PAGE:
Pinnacle Bank Arena sparks Lincoln Rail Yard business boom
Story, video and photos by Alex Lantz for NewsNetNebraska
From the time the doors opened for the first time on Sept. 13, 2013 for Michael Buble to the announcement of the upcoming Paul McCartney concert last week, the first eight months of Pinnacle Bank Arena have been a smashing success by most accounts.
Big-name concerts, big-time basketball crowds and just plain big trucks. There’s no doubting that the sparkling new $179 million arena has attracted the kinds of acts it was originally built to support. What was somewhat unexpected, though, is what’s popped up around Pinnacle Bank Arena.
Mellow Mushroom, Hiro 88, Buffalo Wings & Rings and Gate 25 are just a few of the businesses cashing in on the prime location in the Rail Yard, a public hub similar to the Power and Light District in Kansas City, right across the street from the 15,000-seat arena.
“I think most people were confident that it would be a popular place, but I don’t think anybody thought it would be like this,” said Hallie Salem, who is a downtown planner with the Lincoln Urban Development Department. “I expected it to be more event related in terms of business, but underestimated what it would be on days when there wasn’t something happening at the arena. In that sense, it’s exceeded our expectations by a mile.”
Business owners can attest to that. Whether it be the final men’s basketball home game of the season, when a record 15,998 people squeezed into Pinnacle Bank Arena to see Nebraska take on Wisconsin, or just a nice Thursday evening, the Rail Yard is almost always packed during dinner-time hours.
“In comparison to most new restaurants just getting their feet under them, we’ve been very successful,” said Brandon Akert, the owner of Gate 25 Bar and Grill.
Akert said most restaurants don’t see an actual profit until three years after they open, but that Gate 25 is ahead of schedule in that regard.
“It’s all because of this location,” he said. “The Rail Yard is just a great hub for everyone to come before and after that big show or game, and it’s really paid off for us to be here.”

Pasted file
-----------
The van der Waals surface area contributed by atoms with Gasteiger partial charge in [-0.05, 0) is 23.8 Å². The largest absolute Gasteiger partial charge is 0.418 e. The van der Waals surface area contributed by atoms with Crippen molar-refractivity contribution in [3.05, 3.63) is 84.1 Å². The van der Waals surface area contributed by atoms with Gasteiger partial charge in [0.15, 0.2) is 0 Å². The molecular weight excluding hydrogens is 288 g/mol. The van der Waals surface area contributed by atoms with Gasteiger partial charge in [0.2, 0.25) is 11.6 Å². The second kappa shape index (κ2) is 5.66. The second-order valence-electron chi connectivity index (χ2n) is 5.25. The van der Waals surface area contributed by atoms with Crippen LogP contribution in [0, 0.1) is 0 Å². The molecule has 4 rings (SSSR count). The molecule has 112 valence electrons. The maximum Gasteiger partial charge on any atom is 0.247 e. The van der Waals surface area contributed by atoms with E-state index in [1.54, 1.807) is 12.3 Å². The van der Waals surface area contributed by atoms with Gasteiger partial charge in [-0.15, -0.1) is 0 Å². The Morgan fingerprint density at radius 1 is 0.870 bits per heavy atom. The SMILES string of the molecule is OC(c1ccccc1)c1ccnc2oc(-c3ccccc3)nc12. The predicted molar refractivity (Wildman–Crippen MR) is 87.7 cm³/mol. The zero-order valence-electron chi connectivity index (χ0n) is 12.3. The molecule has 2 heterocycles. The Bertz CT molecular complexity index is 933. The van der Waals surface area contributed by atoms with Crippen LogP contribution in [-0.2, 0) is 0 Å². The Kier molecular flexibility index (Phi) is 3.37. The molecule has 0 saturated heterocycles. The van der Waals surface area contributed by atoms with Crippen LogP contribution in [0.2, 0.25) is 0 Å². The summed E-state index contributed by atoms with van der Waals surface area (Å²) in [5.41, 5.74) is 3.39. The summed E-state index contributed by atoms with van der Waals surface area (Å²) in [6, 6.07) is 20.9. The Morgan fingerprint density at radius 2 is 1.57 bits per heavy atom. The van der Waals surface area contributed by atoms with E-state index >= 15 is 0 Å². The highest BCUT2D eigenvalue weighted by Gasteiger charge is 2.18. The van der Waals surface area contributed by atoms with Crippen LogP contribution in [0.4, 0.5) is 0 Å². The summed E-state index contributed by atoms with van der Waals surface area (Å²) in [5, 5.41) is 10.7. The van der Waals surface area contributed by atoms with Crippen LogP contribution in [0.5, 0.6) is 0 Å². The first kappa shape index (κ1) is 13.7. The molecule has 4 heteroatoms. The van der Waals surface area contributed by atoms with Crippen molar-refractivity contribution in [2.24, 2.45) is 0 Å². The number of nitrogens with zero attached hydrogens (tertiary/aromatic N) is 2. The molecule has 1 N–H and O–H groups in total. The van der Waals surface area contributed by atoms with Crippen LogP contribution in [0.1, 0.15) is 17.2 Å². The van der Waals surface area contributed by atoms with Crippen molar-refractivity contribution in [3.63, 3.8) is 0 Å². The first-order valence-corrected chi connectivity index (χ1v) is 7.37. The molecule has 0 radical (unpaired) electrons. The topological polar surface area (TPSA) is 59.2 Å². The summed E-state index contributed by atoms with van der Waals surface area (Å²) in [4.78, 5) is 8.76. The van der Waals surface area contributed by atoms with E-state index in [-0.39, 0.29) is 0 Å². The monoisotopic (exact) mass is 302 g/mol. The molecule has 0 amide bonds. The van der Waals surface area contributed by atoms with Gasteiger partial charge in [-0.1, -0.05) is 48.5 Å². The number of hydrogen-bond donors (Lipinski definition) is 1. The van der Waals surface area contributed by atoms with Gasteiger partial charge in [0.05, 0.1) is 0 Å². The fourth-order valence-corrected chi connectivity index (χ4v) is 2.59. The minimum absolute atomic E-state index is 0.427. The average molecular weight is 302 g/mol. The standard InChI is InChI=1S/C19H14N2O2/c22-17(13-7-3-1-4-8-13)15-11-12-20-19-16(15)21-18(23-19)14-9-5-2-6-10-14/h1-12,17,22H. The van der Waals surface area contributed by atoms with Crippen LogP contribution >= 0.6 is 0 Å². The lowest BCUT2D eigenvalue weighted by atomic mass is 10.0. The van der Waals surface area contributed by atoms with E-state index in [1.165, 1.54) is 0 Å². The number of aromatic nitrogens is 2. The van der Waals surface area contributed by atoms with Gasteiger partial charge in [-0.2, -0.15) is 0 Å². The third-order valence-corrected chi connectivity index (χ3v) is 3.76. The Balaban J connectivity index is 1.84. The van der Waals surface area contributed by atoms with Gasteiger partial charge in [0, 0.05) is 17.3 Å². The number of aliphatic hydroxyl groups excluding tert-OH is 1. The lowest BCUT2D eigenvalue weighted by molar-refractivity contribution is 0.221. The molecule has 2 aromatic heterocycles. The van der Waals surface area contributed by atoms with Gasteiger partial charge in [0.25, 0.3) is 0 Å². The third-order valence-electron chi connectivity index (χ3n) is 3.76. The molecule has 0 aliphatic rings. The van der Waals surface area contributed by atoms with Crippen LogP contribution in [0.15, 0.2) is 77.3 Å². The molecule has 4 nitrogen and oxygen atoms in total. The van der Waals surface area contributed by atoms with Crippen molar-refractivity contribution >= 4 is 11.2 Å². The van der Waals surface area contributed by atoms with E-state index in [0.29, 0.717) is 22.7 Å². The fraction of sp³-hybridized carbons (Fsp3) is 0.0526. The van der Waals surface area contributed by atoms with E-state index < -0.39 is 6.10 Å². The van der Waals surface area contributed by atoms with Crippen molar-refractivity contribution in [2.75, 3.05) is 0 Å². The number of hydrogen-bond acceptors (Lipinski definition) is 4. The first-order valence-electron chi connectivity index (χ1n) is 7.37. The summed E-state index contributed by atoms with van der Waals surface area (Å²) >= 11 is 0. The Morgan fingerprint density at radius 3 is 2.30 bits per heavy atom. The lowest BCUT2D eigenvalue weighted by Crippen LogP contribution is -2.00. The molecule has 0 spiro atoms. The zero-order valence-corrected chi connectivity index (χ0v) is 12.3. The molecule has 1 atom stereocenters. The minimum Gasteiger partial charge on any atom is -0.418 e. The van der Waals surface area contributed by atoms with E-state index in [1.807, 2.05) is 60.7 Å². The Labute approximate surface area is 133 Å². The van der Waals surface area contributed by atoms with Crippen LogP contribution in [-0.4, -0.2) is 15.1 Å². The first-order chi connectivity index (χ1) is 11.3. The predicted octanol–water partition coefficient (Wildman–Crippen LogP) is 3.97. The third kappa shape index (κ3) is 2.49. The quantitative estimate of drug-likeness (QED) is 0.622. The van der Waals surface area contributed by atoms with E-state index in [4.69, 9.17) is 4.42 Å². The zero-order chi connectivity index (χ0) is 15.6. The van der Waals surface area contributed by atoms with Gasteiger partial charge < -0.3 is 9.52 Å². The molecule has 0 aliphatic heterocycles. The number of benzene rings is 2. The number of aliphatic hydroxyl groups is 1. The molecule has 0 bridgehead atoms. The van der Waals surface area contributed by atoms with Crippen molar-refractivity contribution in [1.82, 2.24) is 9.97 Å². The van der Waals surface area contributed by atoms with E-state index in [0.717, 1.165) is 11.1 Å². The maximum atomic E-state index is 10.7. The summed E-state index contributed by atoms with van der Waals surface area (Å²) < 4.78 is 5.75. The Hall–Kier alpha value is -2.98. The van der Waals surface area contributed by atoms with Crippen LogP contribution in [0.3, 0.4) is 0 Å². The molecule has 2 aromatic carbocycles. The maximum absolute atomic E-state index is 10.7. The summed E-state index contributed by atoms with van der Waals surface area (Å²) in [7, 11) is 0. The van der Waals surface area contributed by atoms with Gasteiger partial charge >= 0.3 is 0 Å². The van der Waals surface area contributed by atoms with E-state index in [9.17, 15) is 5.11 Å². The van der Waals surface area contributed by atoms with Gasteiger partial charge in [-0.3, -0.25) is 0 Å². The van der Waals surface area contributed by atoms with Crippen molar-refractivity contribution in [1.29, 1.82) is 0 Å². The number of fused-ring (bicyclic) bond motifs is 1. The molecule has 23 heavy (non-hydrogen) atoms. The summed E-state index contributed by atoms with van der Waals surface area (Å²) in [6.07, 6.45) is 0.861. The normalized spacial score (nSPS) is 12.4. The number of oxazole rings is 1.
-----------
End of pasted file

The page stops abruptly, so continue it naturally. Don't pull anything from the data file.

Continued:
It’s been great for businesses like Akert’s because customers are happy with the way the Rail Yard operates and the vibe the area gives off.
“It’s a really good place to kind of get away from the normal downtown scene,” Nebraska Wesleyan student Aaron Lorraine said of the Rail Yard. “And I also really like the fact that theres some places to hang out outside and some places inside, so it’s a great place to be on a weekend night regardless of the weather.”
Places to stay
And it’s not just bars and restaurants seeing success. With the arena bringing events unlike anything Lincoln has seen before, it’s also had a big impact on the hotel industry.
Roland Morgan, the general manager of the Hilton Garden Inn located at the corner of 8th and R streets, said business has exceeded expectations since the hotel opened last August. He said it’s been sold out for several of the big-name concerts, the boys and girls high school state championship tournaments, as well as the NCAA women’s basketball regional last month.
“It’s been phenomenal,” he said. “We knew we were going to get some traffic with all of the events going on, we just didn’t know how much. It’s been better than what we originally thought and we think it will continue to be a popular place. There’s a lot of different things that create traffic down here.”
And it’s not just the arena that’s attracted a large number of visitors. The Hilton Garden Inn also sold out rooms for each of Nebraska’s eight home football games.
More to come
Even though what’s been built in the area around Pinnacle Bank Arena has given Lincoln a central hub that had been lacking in the original downtown area, much of the West Haymarket still remains a work in progress.
Two more city-run parking garages, the District Energy Cooperation building, the Olsen and Associates building, a train station and a LumberWorks parking garage are all still under construction or yet to be started. There’s also about another month worth of work to be done to the Hyatt Place Hotel before it is fully finished.
If there’s been one problem with the new developments in the West Haymarket, it’s been a lack of parking spaces available for the large crowds that fill the arena. Wayne Mixdorf, the city parking director, said he hopes to have both city-run garages, deck two and deck three along Pinnacle Bank Arena Drive, completed by sometime early next fall. Deck three, which is an identical design to the already completed deck one – 950 spaces – is scheduled to open in early July, while deck two – 750 spaces – will likely open by August or September.
“I think the completion of these two garages will alleviate most of the problems we’ve had with congestion,” Mixdorf said. “There’s still going to be some challenges with traffic because everyone is trying to get to just one or two places, but with all the streets and parking garages open, it should be drastically better in terms of congestion.”
He added that the parking situation has steadily improved over the past eight months as more and more people have become aware of the 1,400-space surface lot located just north of the arena. And as people adjusted to the congestion by arriving earlier, most of the parking issues were resolved within the first few months. The new garages will only help make the process run more smoothly.